Swimming Flies




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Ward's Articulated Streamer

When the fish refuse to look up at my topwater offering I frequently go below and put the Articulated Streamer in their face. It works!


Materials List


Thread Uni-Thread 6/0 Chartreuse
Tail Hook Mustad 3366 Size 4
Tail Marabou Blood Feather Chartreuse
Tail Hackle Whiting Hen Neck Feathers Chartreuse
Body Hook Mustad 3366 Size 4
Hinge Mason Hard Mono 8#
Hinge Cover Marabou Blood Feather Chartruese
Eyes Bead Chain Large - Chrome
Body Hackle Whiting Hen Neck Feathers Chartreuse
Legs - Optional Rubber Medium - Chartreuse

Tying Notes


The Articulated Streamer is jointed fly that has two parts joined together by a hinge which allows the back part (tail) to move independently of the front part (body). Aside from making the hinge, which can be slightly testy, the Articulated Streamer is a simple fly to tie.

In addition, it has a number of other characteristics that make it a venerable warmwater offering. For starters, it's just the right size -- two and one-quarter inches -- to be attractive to a variety of warmwater gamfish incuding bass, large bluegills, and crappies.

The bead chain eyes are just heavy enough to cause the fly to ride upside down thereby causing it to become somewhat snag proof. And, the fly is tied in the round so it doesn't matter what position it's in when it swims.

The more moving parts a fly has the more lifelike it becomes and the eyes in combination with the optional rubber legs further enhance the streamers fish appeal.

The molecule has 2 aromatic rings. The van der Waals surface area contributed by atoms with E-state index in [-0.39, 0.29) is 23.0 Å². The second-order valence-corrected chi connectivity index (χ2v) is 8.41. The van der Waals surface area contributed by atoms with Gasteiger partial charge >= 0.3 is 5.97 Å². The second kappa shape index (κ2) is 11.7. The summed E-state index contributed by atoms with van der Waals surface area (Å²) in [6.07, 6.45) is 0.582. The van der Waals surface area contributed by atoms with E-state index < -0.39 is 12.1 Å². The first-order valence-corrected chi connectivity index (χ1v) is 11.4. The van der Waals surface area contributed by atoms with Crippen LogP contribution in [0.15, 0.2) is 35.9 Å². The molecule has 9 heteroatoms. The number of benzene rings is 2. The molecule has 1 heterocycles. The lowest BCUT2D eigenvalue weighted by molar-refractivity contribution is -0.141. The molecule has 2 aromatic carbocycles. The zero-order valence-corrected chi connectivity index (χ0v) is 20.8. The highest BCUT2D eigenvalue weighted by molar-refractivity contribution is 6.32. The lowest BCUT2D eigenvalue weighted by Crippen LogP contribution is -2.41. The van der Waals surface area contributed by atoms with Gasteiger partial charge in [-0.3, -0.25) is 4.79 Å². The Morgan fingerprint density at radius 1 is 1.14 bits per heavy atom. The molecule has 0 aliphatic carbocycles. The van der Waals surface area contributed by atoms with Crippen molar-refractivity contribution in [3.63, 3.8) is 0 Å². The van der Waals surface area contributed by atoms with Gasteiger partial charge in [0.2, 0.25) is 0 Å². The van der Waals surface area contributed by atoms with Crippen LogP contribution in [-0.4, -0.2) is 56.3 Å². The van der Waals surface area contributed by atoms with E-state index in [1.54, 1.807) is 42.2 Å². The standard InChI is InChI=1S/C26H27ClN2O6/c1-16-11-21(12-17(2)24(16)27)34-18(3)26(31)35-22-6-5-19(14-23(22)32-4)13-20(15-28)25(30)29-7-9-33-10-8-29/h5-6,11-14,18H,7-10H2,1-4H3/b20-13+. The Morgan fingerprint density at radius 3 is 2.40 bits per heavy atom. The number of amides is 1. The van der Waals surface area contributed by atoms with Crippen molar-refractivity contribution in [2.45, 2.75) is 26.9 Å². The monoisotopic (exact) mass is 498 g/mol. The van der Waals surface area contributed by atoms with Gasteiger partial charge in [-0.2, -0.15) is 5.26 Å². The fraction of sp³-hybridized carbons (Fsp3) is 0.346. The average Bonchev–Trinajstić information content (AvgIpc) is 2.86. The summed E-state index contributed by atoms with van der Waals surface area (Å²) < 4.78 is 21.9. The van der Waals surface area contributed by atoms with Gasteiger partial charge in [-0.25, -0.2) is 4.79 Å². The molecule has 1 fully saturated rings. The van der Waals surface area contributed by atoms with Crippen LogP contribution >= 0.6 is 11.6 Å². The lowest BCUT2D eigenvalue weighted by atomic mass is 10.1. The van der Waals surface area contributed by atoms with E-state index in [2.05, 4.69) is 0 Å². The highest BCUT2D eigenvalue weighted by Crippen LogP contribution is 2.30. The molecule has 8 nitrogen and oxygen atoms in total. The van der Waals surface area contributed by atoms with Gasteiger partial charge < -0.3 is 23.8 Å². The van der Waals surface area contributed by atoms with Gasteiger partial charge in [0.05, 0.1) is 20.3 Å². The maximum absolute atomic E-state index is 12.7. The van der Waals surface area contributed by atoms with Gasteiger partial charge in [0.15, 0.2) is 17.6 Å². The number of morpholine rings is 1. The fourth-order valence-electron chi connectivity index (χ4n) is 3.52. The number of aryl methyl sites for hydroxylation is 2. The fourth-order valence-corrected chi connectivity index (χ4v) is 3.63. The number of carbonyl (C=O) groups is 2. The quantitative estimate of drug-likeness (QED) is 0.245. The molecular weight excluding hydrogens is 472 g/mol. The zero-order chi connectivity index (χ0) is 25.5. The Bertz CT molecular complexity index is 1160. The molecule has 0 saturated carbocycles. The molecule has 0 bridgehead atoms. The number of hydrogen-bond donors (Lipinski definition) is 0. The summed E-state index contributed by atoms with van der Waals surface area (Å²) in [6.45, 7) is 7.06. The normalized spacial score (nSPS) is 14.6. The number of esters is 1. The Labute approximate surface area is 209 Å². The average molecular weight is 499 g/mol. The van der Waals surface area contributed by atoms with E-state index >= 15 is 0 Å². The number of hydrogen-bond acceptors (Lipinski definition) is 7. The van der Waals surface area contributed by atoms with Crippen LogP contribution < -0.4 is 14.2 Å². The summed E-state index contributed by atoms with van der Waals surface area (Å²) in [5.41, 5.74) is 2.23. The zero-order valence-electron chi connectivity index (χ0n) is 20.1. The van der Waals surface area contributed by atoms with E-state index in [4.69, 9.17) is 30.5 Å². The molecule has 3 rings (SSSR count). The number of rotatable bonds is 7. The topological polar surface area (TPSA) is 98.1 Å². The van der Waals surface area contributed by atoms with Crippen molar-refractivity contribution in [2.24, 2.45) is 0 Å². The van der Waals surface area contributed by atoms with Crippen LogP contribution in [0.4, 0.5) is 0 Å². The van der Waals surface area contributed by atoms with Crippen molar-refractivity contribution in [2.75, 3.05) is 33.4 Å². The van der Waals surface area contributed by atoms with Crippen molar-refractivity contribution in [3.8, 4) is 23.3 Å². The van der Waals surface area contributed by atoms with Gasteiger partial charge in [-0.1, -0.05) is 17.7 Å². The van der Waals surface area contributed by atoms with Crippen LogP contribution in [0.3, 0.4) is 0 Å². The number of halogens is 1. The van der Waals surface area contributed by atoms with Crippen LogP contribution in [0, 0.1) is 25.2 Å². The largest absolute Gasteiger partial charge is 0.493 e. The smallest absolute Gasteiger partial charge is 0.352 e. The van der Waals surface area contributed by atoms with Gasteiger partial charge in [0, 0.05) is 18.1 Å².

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The Articulated Streamer can be tied in a variety of colors and combinations of colors. My four favorite colors are chartreuse, black, white, and chartreuse with a black collar.

Another key feature is the soft hackle that is used to make the tail and body of the fly. I recommend Whiting's "American Hackle" Hen Neck Feathers. The Hen Capes come in a variety of natural and dyed colors. If you're local fly shop doesn't have Whiting Hen Capes or won't order them for you, contact Whiting Farms for another source.


Angling Tips


If you want the fly to sink faster and swim nearer the bottom you can substitute lead barbell eyes for the bead chain eyes used in the tutorial.

You can use any of the strip-pause retrieves with this little guy but I most often use a fairly slow "figure-eight" strip-strip-strip retrieve.


Tying Instructions


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Step 1

Clamp the "tail" hook in the vice, attach the thread at the hook's eye, and lay down a base of thread back to the hook bend.


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Step 2